In Titus, Paul creates an indisputable link between faithful doctrine and faithful living. God’s people must learn to devote themselves to sound doctrine and good works (Titus 1:13-14, 3:8). God’s leaders are to be above reproach in both their teaching and their conduct (Titus 1:7-9, 2:7-8). God’s gospel is to impact not only our minds, but our lives. It trains us to “renounce ungodliness and worldly passions, and to live self-controlled, upright, and godly lives” (Titus 2:12).
In light of these truths, here is a list of six books I read this year. Some teach sound doctrine necessary for Christian life and ministry. Others contain stories of those like Paul and Titus—godly examples to learn from and imitate.
1. Thank God for Bedtime, by Geoff Robson
Who knew that the Gospel impacts our sleeping habits? Robson introduced me to two important truths:
1. Sleeping is “a dose of humility” (p. 34). To go to sleep is to admit God is in control, and I am not. While God never sleeps, I must, and the world will continue without me.
2. Sleeping is preparation for death. Believers who have since died are described as having “fallen asleep” (1 Thessalonians 4:14). So I can fall asleep—literally or figuratively—because I am at peace with God. Either way, our Father says: “Sleep, beloved. Sleep—but know that you will rise again.” (p. 143).
Sleep, beloved. Sleep—but know that you will rise again.
2. 21 Servants of Sovereign Joy, by John Piper
Dense and long, but oh so inspiring. In this compilation of The Swans are Not Silent series, Piper writes of 21 Christian men from throughout history. The subtitle is brilliant: “Faithful, Flawed, and Fruitful”. These men are extraordinarily faithful in the midst of great adversity, but they are also flawed. Unlike other authors, Piper doesn’t shy away from describing these saints’ struggles with sin. He does this to show the glory of the One who worked through them to bear much fruit. By hearing of men like Charles Spurgeon, Augustine and William Tyndale, I was encouraged toward a life that exalts Christ by being rooted in scripture.
3. Then Sings My Soul, Philip Percival
An introduction to the theology of singing. Of particular note is that Percival explains singing’s purpose. Singing is a way to pray to and praise God, but it also enables us to teach and encourage one another. Since all congregation members sing, Then Sings My Soul is relevant to all believers, not just the church musicians among us.
4. Between Heaven And The Real World, Steven Curtis Chapman with Ken Abraham
A book that will pull on your heart strings. I reread Steven Curtis Chapman’s autobiography earlier this year, and have grown up listening to and loving his music. He shares the stories behind some of his most well-known songs, including the tragic death of his five-year-old daughter Maria. Like his music, Chapman’s writing testifies to God’s faithfulness. It is as though Psalm 34:8 is his life’s declaration: “Taste and see that the LORD is good, blessed are all who take refuge in Him.” As readers are grieved by life’s-lows, they can join Chapman in trusting that “Beauty Will Rise”.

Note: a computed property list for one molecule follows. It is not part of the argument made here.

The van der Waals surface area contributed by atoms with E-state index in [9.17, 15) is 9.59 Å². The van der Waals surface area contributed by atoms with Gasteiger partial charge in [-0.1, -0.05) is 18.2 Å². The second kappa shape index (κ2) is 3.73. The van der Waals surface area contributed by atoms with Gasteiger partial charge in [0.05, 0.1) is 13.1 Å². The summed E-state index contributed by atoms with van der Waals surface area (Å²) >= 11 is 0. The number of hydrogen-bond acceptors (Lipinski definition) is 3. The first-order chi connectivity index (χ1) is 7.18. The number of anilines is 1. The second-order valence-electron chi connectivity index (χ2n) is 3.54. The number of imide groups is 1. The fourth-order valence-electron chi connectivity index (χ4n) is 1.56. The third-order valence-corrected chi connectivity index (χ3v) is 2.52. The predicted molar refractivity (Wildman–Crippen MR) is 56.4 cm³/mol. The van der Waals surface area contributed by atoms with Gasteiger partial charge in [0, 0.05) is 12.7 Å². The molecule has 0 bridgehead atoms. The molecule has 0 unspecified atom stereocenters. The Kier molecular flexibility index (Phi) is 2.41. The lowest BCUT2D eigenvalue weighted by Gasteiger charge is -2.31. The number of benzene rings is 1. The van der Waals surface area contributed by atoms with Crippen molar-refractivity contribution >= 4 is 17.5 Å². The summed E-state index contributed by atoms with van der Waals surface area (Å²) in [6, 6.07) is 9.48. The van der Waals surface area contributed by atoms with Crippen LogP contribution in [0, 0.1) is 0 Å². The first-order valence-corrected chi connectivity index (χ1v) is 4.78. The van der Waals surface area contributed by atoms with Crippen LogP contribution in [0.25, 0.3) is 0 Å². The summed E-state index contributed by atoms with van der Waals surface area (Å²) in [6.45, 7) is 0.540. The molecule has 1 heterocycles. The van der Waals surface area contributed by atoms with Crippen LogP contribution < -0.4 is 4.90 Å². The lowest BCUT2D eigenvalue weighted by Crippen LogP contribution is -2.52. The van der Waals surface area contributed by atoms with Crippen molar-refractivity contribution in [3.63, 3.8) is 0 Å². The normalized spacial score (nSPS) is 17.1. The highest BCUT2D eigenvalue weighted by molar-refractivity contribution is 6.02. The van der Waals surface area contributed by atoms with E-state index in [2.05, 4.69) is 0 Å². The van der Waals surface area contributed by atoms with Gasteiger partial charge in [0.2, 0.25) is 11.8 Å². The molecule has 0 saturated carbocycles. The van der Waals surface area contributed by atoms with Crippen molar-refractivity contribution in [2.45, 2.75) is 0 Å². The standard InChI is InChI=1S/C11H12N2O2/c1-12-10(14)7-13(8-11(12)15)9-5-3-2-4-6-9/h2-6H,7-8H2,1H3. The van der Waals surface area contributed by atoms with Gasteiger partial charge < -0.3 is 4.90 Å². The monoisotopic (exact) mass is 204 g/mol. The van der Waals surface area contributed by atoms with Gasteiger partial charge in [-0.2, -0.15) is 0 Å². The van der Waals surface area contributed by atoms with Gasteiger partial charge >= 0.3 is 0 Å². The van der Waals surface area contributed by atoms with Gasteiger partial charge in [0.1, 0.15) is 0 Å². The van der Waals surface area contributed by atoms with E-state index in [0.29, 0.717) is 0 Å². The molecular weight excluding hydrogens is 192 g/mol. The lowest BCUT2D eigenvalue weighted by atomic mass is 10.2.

5. The Imperfect Pastor, by Zack Eswine
Perhaps the book I disliked yet loved the most this year. Disliked because it uncomfortably uncovered pride I didn’t know existed. Yet loved because it directed me toward Christ. Two particular lessons come to mind. This first one is at the heart of the book: “you were never meant to repent” for failing to “know everything, fix everything, and be everywhere. You are meant to repent because you tried”. Secondly, Eswine made me consider what greatness looks like and directed me to Jesus’ words (Mark 10:42-45). This prompted questions like: Am I willing to hold a spaghetti covered hand and weep? To kick a ball in my dress shoes or wet my sleeves washing dishes?
As a non-pastor, some of the latter chapters of this book were not particularly relevant. Yet despite its title, the principles in The Imperfect Pastor would be thought provoking for all involved in leading or overseeing ministries.
6. A Company of Heroes, by Tim Keesee
Here are stories that are Hebrews 11-esque: Christians courageously living and sometimes dying for the sake of the gospel. Keesee’s regular coffee musings interrupt his pace and flow (much like this sentence!). Yet A Company of Heroes is still commendable. In his work with Frontline Missions International, Keesee travels to little-known places to meet with otherwise little-known individuals involved in gospel work. These men and women, although despised and rejected by many, are those of whom “the world [is] not worthy” (Hebrews 11:38). And so they are worthy of our imitation, as we seek to be those who devote ourselves to sound doctrine and good works.